In 2011, a British clock reached an accuracy of 2.3 10−16 s, which is an error of 1 s/138 million years. It illustrates the considerable role of high technology and state-of-the-art physics. The leap second between solar time and atomic time requires periodic resynchronization: if time was a physical component of nature, such questions would obviously not arise. The accuracy of measurements is determined by the accuracy of clocks; but the accuracy also depends on the rigor of the definition of the second.
    Terrestrial rotations, terrestrial revolutions, and the cesium oscillations, produce observable and measurable cycles, but they do not produce time; even if a misleading field effect suggests the idea of an arrow of time

    Both extracts from

    The Invention of Time and Space by
    Patrice F. Dassonville

    If you wish to know about time and clocks I recommend this book. Very detailed in parts but understandably with the contention time does not exist

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  12. exchemist Valued Senior Member

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    Well that sort of cock, certainly, but rather as in the UK expression "a load of cock", being short for "a load of cock and bull", as in a "cock and bull story", viz. a sort of highly fanciful agricultural story - or the ideas of someone who has spent a while drinking in the cock and bull pub .
     
  13. Asexperia Registered Senior Member

    Messages:
    922
    The first step towards the perfect CLOCK is the cosmic CLOCK (Sun - Earth system)
    The Sun can't be in two positions at a time in the sky. One for the observer on the
    ground and one for the observer traveling in space.
     
  14. Equinox Registered Member

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    It can if you hold up a mirror

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  15. Asexperia Registered Senior Member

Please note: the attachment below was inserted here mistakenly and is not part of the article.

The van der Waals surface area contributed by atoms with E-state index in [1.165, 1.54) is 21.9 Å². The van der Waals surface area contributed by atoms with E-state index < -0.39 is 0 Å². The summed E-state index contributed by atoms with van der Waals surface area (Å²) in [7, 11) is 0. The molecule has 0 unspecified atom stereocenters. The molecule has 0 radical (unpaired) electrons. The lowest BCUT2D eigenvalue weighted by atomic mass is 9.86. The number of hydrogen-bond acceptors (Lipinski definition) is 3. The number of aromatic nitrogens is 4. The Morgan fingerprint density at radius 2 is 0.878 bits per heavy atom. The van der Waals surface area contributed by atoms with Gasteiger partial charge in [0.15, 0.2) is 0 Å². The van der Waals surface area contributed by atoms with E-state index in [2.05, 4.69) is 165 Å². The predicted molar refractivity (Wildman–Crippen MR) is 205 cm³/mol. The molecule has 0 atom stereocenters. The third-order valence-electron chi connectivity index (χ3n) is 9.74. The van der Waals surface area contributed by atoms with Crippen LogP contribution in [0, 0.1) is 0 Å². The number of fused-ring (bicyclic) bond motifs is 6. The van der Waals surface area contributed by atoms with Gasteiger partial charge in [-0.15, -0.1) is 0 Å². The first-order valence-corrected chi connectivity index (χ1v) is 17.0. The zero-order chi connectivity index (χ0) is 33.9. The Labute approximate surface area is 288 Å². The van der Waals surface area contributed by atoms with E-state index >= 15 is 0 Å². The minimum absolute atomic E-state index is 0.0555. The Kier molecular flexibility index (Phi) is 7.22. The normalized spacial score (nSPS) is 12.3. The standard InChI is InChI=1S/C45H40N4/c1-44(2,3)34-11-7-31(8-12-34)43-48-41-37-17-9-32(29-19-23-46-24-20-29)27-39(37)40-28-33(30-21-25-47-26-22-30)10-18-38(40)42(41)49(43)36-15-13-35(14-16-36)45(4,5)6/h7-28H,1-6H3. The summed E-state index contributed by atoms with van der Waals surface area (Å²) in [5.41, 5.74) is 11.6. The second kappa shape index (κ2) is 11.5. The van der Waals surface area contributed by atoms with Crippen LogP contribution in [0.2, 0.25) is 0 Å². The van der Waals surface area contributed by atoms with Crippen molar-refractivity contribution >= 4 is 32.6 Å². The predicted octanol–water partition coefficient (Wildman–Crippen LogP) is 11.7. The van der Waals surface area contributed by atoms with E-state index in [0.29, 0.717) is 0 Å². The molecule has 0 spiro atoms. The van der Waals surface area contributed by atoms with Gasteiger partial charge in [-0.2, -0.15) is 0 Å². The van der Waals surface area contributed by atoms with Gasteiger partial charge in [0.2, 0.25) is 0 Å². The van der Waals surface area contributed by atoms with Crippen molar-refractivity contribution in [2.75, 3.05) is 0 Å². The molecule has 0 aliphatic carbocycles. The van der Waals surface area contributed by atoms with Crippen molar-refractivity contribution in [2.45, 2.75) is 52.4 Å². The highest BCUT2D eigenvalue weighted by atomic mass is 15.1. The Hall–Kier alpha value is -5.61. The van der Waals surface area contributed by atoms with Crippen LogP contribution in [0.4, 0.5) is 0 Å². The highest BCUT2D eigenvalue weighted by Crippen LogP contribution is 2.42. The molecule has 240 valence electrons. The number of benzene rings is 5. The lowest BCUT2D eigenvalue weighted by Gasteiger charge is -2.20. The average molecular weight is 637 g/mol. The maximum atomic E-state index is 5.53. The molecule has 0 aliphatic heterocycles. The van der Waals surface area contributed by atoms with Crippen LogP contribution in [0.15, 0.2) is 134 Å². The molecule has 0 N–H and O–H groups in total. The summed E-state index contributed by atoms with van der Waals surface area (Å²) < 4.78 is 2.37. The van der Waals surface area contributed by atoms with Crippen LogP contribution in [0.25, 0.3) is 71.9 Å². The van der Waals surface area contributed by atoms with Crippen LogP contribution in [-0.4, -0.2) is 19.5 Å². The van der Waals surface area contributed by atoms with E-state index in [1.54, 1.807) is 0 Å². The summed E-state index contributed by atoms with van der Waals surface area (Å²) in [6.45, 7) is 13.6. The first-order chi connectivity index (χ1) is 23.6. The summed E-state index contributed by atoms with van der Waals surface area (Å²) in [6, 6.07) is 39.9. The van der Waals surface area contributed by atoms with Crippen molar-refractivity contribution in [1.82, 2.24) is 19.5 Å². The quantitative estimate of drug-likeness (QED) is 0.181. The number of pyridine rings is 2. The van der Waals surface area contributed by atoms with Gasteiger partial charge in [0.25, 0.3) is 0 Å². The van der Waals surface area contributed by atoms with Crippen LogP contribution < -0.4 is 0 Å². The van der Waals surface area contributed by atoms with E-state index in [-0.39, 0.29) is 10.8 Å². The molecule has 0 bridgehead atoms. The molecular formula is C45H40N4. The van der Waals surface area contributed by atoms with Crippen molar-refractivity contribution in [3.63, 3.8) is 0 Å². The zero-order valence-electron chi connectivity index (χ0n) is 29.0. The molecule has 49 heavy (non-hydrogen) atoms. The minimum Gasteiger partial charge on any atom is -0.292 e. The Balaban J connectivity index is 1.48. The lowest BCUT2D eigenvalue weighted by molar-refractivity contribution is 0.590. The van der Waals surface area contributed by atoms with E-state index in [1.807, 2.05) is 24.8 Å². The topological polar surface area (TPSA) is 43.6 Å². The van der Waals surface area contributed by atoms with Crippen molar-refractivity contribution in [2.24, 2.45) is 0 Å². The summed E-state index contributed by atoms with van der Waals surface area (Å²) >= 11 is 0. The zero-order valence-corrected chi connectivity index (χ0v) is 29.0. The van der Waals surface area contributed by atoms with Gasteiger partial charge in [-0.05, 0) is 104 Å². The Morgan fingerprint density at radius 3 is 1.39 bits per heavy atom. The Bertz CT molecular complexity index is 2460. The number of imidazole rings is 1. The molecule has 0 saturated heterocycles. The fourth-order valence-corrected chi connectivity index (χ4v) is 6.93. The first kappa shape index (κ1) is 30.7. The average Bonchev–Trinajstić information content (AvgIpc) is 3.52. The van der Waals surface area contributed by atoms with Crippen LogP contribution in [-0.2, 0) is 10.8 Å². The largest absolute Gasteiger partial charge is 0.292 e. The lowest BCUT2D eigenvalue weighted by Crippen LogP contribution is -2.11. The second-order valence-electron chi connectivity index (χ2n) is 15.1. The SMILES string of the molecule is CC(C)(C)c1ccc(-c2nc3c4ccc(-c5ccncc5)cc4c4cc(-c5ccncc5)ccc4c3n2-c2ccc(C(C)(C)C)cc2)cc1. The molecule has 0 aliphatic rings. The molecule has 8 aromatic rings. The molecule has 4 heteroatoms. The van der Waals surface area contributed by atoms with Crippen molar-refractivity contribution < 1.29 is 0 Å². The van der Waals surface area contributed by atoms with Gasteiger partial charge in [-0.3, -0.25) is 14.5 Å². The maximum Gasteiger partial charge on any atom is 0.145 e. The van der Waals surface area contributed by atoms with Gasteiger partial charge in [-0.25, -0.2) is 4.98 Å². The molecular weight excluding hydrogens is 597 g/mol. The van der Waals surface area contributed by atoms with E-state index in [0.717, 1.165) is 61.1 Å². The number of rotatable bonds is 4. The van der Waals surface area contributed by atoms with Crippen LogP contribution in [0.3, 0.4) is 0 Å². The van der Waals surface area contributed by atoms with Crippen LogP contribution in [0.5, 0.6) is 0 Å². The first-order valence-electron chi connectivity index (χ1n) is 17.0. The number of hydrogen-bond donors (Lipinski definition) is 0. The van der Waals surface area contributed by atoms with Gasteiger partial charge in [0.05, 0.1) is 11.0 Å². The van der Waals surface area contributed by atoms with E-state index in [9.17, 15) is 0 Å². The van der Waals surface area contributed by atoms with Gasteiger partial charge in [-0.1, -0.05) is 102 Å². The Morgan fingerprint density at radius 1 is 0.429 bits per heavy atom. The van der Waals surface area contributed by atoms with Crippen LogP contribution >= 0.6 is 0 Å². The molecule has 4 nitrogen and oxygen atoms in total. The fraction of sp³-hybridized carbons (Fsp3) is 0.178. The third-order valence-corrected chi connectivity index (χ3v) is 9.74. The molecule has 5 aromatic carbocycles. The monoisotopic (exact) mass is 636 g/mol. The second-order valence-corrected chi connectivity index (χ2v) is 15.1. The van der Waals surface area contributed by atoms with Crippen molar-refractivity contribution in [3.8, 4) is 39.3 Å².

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    HAHAHA
    You're so funny.
     
  16. Dywyddyr Penguinaciously duckalicious. Valued Senior Member

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    Except that, according to an observer far out in space, the Sun WILL be in a different position from that seen by an observer on Earth.
    So - as usual - you've failed again.
     
  17. Equinox Registered Member

    Messages:
    76
    I find you 'funny' too.

    You might want to look up gravitational lensing before you declare that the sun could be a perfect clock by the way.
     
  18. NotEinstein Registered Senior Member

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    389
    Not only that, but the surface of the sun is in constant motion. A clock based on "the position of the sun in the sky" won't be very accurate because of this.
     
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  19. Asexperia Registered Senior Member

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    922
    The perfect clock doesn't have to be very accurate.
    This clock measures an absolute time.
     
  20. NotEinstein Registered Senior Member

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    389
    Then I think we are using very differing definitions of the word "perfect".
     
  21. gmilam Valued Senior Member

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    2,727
    There is no such thing as absolute time.
     
  22. Asexperia Registered Senior Member

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    It can be named too "ideal clock".
     
  23. Asexperia Registered Senior Member

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    922
    What about a light ray spinning around the Earth?
    "c" is constant in any frame of reference.